Giving female founders a platform from which to be heard, and in turn inspire, is important in helping address the gender gap in tech, according to Assistant Minister for Innovation Wyatt Roy.
Roy, Minister for Women Michaelia Cash, and former City of Sydney mayor, and Australian Technology Park board member Lucy Turnbull, attended a Women in Innovation breakfast at Fishburners on Friday morning, but they were there to listen, not speak, LanzaTech Australia head Nicole Williamson says.
“Wyatt Roy and Michaelia Cash made a point of saying, ‘we’re not here to talk, we’re here to listen’,” Williamson says.
“They weren’t bullshitting – they sat and listened for the hour and a half.”
Giving the rock stars the spotlight
The event aimed to unpack how women have successfully made their mark in the startup world, the unique challenges that they currently face, and what needs to be done to reach gender equality in the area.
Speaking was a trio of female founders: Gen George from OneShift, Nikki Durkin from 99Dresses and Jess Wilson from Stashd.
Roy tells StartupSmart it was an “incredibly inspiring” event.
“It was a fantastic panel and I hope a lot of young girls want to be like them when they grow up,” Roy says.
“We want our incredible female founders to be the rock stars they deserve, and to be the inspiration for the next generation.”
With the increased attention paid to startups and innovation in the political sphere, it’s important that the gender gap is addressed, according to Roy.
“To achieve the prosperity that we need to have, we need to utilise 100% of the population, not 50%,” he says.
“There needs to be greater co-operation within the ecosystem and we need to grow that talent pool from an early age.
“We have to get that entrepreneurial spirit into young women especially.”
A wide-ranging discussion
The discussion ranged from the challenges the founders had to overcome, the barriers that are still in place, and how the government can assist with this problem.
“It included advice for women about how to have the confidence to put themselves forward even when they’re not 100% confident,” Williamson says.
“It’s not about networking, it’s about connecting. It’s not pushing yourself forward, it’s about how we can help each other.”
Event organiser Anne-Marie Elias says those gathered were able to show the government there are many talented women working in tech who are willing to share their stories when given the opportunity.
“It was a really good mix of people at various stages of growth,” she says.
“There were very new startups and people that have been very successful. It gave the ministers a really good snapshot of the different stages of startups.”
Celebrating the successes
Roy says events like this that bring attention to the work female founders are already doing are very important.
“Just talking about it is a starting point,” he says.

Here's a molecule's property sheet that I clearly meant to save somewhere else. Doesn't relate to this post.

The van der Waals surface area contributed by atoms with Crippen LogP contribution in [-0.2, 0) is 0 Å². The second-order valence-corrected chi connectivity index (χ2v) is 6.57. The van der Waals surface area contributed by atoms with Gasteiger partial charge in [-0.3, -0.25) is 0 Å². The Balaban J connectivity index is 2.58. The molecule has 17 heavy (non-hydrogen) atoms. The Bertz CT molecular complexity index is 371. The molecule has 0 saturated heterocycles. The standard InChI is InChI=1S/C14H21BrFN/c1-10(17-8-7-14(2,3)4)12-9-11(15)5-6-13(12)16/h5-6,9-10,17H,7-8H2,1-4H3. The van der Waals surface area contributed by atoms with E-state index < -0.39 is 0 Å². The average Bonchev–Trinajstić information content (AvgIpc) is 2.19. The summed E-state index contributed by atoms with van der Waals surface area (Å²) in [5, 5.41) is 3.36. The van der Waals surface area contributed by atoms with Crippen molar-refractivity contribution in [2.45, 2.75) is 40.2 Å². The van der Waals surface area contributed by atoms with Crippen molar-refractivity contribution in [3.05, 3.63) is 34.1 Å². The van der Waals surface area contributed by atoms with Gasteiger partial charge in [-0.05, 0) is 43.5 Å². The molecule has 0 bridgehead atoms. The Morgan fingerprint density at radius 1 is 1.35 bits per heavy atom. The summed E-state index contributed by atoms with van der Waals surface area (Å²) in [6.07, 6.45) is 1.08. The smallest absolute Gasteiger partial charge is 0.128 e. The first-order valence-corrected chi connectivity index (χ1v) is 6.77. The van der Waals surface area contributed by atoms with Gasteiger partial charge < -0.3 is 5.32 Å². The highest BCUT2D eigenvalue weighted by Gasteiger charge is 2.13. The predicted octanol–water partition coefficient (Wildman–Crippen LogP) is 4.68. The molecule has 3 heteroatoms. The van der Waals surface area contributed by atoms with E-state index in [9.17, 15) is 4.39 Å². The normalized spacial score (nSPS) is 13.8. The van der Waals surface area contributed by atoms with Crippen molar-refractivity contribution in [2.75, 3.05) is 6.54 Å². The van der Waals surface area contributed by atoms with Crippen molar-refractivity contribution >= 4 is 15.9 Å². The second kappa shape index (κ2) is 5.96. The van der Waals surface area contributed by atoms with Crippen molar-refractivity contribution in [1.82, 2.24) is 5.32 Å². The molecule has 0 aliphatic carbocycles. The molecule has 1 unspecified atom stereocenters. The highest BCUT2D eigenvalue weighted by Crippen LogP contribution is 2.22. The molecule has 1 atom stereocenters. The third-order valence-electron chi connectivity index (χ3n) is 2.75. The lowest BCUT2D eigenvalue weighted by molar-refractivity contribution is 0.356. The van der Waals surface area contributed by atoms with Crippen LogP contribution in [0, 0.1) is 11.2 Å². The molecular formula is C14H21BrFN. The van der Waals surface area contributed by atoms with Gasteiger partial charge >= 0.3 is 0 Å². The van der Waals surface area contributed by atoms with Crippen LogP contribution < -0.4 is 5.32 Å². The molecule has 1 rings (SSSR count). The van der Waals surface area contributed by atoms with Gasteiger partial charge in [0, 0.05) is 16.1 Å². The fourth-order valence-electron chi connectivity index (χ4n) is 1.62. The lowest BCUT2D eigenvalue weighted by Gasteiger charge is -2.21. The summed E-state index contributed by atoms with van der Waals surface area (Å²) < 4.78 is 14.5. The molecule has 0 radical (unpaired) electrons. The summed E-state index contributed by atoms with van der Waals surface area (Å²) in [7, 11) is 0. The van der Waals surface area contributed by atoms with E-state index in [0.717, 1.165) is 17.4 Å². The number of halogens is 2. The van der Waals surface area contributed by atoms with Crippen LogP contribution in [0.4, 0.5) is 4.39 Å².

“We can act as a partner with the private sector and broader elements of society. We should be looking at the policy options to achieve that gender equality.”
There were a number of suggestions put forward by the panel as ways to close this gender gap.
“We’ve got to start in schools,” Elias says.
“We can’t just be talking about entrepreneurialism when you’re stuck in life; it’s about getting STEM and entrepreneurial skills in school.
“For women it’s about getting those networks. They’re really struggling to have networks fort finance, and catching up with the private sector.
“The three female founders on the panel all had to go overseas at one point – for finance or inspiration – and that’s really sad. We need to keep those businesses here.”
It was also about showing these female founders that they can communicate with the government and express the issues they are facing, Elias says.
“It’s very early days but one of the lines was that the doors in Canberra are open,” she says.
“It’s really important for women entrepreneurs to actually understand that they’re not unreachable.”
Approaching a tipping point
Buzzy Tasks founder Lauren Trlin attended the event and says there was a “really good energy” in the room.
“It was an inspiring morning,” Trlin says.
“For me being a female founder I feel like there’s a tipping point coming. It’s an exciting moment for us.
“A few of us are getting to a point where amazing things are going to start happening, and it’s good to see that politicians are aware of that.
“To be in a room full of inspiring women is mind-blowing to me.”
It’s an exciting time to be involved with the startup sector, Williamson says, and there are positive signs that the gender gap in tech will be addressed.
“We’re in a place right now where it feels like change is happening and it’s happening at a startup speed not a dinosaur speed,” she says.
Trlin agrees, and says more female founders need to be shown as the role models that they are.
“Not only do we need mentors, we need to be mentors,” she says.
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